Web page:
“What’s the problem, then?”

Terri the Sifter, also known as Terri the Fixer and Terri the Uncouth, looked up from where she stood knee-deep in gray muck. Smudges of dirt covered her gaunt cheekbones; streaks of white lined her thick, curly hair, yet she projected an air of self-assurance as strong as any magic shield.

The imperious, magically-projected face of her employer hovered several feet above her. Despite the severity of the archmage’s malfunctioning magic, he apparently couldn’t be bothered to ask his question in person. Bloody typical.

Terri pointed a calloused hand at a gurgling spout spraying a gray miasma all over the wooden floor and walls.

“Right there, sir. Looks like you got a leak in your reality.”

Her client blinked slowly. Terri got the idea he didn’t get confused very often.

“Planes of existence with inflexible physics are starting to seep through,” Terri explained, pointing at the growing cloud of gray. “Usually happens when thaumic waste isn’t properly disposed. Good thing you called; it could have contaminated your entire operation.”

“That makes no sense,” said the archmage, ignoring the implication that he’d been illegally dumping magical garbage. “Reality doesn’t leak like some kind of… of bathtub. It’s stability itself. Listen young lady, I’ve studied the arcane for hundreds of years and I know what I’m about.”

Another multiverse denialist. Terri resisted the urge to roll her eyes. The worst kind of old-school wizard: they insisted their reality was the only one that mattered and refused to consider evidence to the contrary.

Still, explaining basic multiverse theory would likely be a wasted effort, and the wizard was paying her bill, however grudgingly.

“What I meant to say, sir, is you got imps in your pipes, and they’re eating up your magic.”

“Ah, now you’re finally starting to make sense,” the archmage said. “Yes, yes. Pipe imps. Tricky beasts. I could easily take care of them myself, obviously, but I need to conserve my magic for important work. How much will it cost to exorcise them?”

Terri squinted at the leak. Without her equipment, she couldn’t tell exactly what specimen of reality was coming through the breach. The job could require anything from a minor sealing cantrip to a tenth level banishment. “Hard to say, sir. I’ll need to run some tests before I name my price.”

The archmage scowled. “Do not think to take advantage of me, girl. If I’m not satisfied with your work, I’ll blast you into oblivion. Do I make myself clear?”

Haggling over prices? Really? Terri had never before met an archmage who made magic seem so mundane. “Of course, sir,” she said, not trusting herself to say more.

This seemed to satisfy the man. “Let me know when it’s done. I have pressing experiments that cannot wait. Entire kingdoms hang in the balance, but if I can forge the necessary filament for the Eye of — “

“Understood, sir,” Terri said, and switched his projection off with a wave of her hand. She knew being rude to a customer was bad business, but the last thing she needed to hear was another wizard proclaiming his intention to use the Artifact of Whatever to complete the Ultimate Spell of Who-Gives-a-Shit.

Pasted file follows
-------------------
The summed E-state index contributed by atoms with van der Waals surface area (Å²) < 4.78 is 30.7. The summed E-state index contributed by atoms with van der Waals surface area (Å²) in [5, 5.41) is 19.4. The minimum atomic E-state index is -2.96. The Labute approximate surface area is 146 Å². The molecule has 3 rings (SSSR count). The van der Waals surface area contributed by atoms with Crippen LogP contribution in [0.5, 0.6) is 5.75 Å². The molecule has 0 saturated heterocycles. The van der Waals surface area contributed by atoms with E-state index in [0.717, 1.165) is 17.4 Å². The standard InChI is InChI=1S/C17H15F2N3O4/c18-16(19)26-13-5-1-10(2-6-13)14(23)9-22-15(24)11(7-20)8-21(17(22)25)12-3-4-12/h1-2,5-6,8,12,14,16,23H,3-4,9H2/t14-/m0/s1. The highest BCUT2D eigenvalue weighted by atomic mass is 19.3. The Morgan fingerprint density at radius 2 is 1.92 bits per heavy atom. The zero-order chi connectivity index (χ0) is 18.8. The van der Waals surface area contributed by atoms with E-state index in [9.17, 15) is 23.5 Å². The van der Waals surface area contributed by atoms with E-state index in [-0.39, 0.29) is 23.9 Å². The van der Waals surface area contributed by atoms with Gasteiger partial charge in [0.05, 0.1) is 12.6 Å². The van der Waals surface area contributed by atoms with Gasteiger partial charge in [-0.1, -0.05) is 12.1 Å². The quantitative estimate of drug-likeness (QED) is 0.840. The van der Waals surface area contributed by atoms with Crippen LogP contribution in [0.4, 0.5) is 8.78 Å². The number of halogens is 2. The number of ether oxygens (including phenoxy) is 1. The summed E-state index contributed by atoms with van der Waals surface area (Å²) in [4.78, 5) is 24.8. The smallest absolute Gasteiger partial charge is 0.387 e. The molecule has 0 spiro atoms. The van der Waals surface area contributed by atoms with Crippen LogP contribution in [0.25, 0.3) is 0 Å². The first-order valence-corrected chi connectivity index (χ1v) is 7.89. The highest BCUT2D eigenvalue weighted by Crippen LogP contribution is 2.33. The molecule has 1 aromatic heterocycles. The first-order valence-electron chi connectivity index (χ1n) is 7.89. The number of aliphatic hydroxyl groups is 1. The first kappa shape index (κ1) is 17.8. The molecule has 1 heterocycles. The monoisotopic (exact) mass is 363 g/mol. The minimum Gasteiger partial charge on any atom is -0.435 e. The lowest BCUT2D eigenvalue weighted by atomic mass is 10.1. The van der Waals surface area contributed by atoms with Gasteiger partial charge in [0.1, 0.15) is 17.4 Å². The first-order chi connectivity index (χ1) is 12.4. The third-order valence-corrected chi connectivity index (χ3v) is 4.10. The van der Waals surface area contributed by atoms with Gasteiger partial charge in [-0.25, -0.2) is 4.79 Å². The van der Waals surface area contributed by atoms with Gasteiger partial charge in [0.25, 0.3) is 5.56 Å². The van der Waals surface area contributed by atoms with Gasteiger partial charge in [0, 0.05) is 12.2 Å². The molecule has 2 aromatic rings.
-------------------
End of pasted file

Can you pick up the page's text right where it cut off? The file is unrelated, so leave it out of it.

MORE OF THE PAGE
She removed a test tube from her satchel and used a set of iron tongs to dip it into the shimmering gray substance. The solution hissed against the glass, but Terri had crafted the vial from diamond and dream sand, and it stayed intact. She held it up to her goggled eyes, watching the swirling pattern turn in on itself. Before she could cap the sample with a stopper, a gray bubble burst, spattering against her cheek.

Suddenly, Terri became Terrence. He stood in the subbasement of the Fairway Plaza, a new high-rise in downtown Manhattan. He’d just hung up on the building’s super, who’d threatened to destroy him with online reviews if Terrence didn’t quote a price to fix the AC in the next hour.

“White-collar prick,” Terrence muttered, wiping the coolant fluid from his cheek.

Terri gasped. She stood once more in the lower chamber of the archmage’s tower.

“Bloody hell,” Terri whispered. She didn’t need to run any tests. This was no ordinary reality leak. It was strong. Perhaps the strongest she’d ever encountered and so dull she’d do anything to avoid going back to it.

She covered her face with a soma-lacquered mask and ran upstairs. There was only one way to plug a leak this bad.

“Shouldn’t you be fixing the AC?” the archmage asked as Terri barged into his laboratory. “I got too much shit to deal with today — err, rituals to complete before the rite is to move forward.”

He’d already been infected. Terri didn’t have much time.

“Have to show you something,” she said and led him downstairs. The gray muck had solidified into dingy steel machinery filled with monitors and meters. Without her mask, Terri knew she already would have flipped back into Terrence.

“Listen, pal,” said the archmage, who now wore a rumpled and stained business suit. “Why am I here?”

“Because when a reality comes through this strong, it’s not after a new world,” Terri said. “It’s after someone who it thinks belongs there.”

“What the hell are you talking about?” asked the superintendent.

“This,” said Terri and shoved him into the leak. The whole tower rumbled. There was a complicated sucking sound. An instant later, the gray rupture vanished, leaving Terri alone in the chamber.

“Poor bastard,” Terri said. Then she remembered how the archmage had been illegally dumping his magic trash, how he insisted that she fill out all her work orders in triplicate. The reality of her world was stable now, at least. “Maybe he’s better off there. He certainly has the right mind for it.”

Patrick Hurley has had fiction published in Galaxy’s Edge, Cosmic Roots & Eldritch Shores, Abyss & Apex, New Myths, Aurealis, and The Drabblecast. He is a 2017 graduate of the Taos Toolbox Writer’s Workshop. Patrick lives in Seattle and is a member of SFWA and the Dreamcrashers.